Its 40 Euros, which is more than some of the shields, but it is reusable so can be used again and again, so I can see it being a useful thing to have around. Even when hardware support for the PI builds up the Arduino has a heck of a lead and I doubt it will be overtaken for years, so I don't think it will end up in the bin any time soon.

One word of warning, I am sure I read that the first batch of Chinese Raspberry PIs had a different pin out to the current ones which are made in Wales. This has to make a difference, but I am not sure if this is a showstopper or just something to bear in mind.

Either way take a look for yourself at

Friday, 9 November 2012

Scott Hanselman: Seventeen Awesome Raspberry Pi Projects

Scott Hanselman runs a terrific blog full of Raspberry Goodness over at

Yesterday he published a list of terrific PI articles and projects that I had never heard of, some a bit esoteric, others I could instantly see a use for, either way if you are a fan of your own PI then go take a look, you won't be disappointed

Extract from the blog: "These are some exciting and fun projects for you to explore with Raspberry Pi that might make your Pi feel more useful and get you playing today!
For the full website go to

Thursday, 8 November 2012

The Observer: Everyone wants a slice of Raspberry Pi

"The £25 programmable computer invented by British scientists has turned into a global sensation. Will it encourage kids to teach themselves code, or just end up in the hands of nerds?"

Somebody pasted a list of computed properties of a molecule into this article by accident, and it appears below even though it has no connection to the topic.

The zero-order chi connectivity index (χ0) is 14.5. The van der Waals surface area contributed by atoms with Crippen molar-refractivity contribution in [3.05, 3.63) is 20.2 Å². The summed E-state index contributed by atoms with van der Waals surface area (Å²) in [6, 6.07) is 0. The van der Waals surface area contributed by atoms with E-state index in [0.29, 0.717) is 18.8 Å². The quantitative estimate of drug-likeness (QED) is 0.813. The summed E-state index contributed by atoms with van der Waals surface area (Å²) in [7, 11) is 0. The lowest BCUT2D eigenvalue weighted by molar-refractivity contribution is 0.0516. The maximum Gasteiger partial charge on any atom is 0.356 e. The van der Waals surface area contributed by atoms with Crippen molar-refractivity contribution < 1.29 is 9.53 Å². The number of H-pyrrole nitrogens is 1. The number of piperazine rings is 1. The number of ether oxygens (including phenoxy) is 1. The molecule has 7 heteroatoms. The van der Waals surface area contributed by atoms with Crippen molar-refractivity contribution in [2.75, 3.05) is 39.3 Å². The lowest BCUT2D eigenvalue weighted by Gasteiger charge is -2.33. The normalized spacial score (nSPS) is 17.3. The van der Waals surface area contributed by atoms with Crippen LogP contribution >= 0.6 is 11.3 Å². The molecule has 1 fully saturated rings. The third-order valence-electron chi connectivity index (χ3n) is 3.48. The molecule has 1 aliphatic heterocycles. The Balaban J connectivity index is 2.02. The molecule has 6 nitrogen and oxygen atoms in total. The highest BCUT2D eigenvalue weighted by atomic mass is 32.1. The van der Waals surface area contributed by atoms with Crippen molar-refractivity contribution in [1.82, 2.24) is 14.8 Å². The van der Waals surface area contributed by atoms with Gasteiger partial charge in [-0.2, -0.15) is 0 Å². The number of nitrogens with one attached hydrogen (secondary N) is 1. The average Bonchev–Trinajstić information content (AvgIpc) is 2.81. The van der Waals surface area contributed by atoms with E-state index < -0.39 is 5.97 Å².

This is the question asked by the UK newspaper "the observer"  a good six months after the product became available to the public.
I found the article a little patronizing. The journalist doesn't show any real understanding, but that might be deliberate and it wanders through the normal middle England misconceptions and misunderstandings that seem to come with anything technical.
How many time have you come across people that think just because they can't understand something it must be really hard? If you try to explain its not that hard and the real problem is with the then you become labelled Nerd or Geek. I am happy with that, rather a Geek than an ignoramus.
If you found it via this website then there probably wont be anything new, but see what other people think about the PI at

Maker Shed: Prototyping Pi Plate Kit for Raspberry Pi

"Are you ready to make some embedded projects with your Raspberry Pi? The Prototyping Pi Plate Kit fits right on top of your Raspberry Pi to give you plenty of prototyping goodness.

The Pi Plate features several goodies. It has a large prototyping area with "breadboard style" and "perfboard" style traces for chips, sensors, etc. Along the edges of the proto area, all the GPIO/I2C/SPI and power pins are broken out for easy connection. On the edges of the prototyping area, all of the breakout pins are connected to labeled 3.5mm screw-terminal blocks. This way you can semi-permanently attache wires, sensors, LEDs, etc. Finally, it has a SOIC surface mount chip breakout area just in case you need it."

For ordering details goto

At least they didn't call it a "shield", like they do for Arduino :-)

Wednesday, 7 November 2012

Adam Savage’s Tools

 I always though that my toolkits were full of useful junk, however an entry on the Make: blog made me realize that it is nothing compared to that of Adam "Mythbusters" Savage
This has to be one of the best tool kits I have ever seen, check out the full details in wired magazines article

Jason Bradbury sings Happy Birthday to me!

My Son ran into Jason Bradbury, off the Gadget Show, at the UK launch of Halo 4 and got him to make this early birthday present, brilliant :-)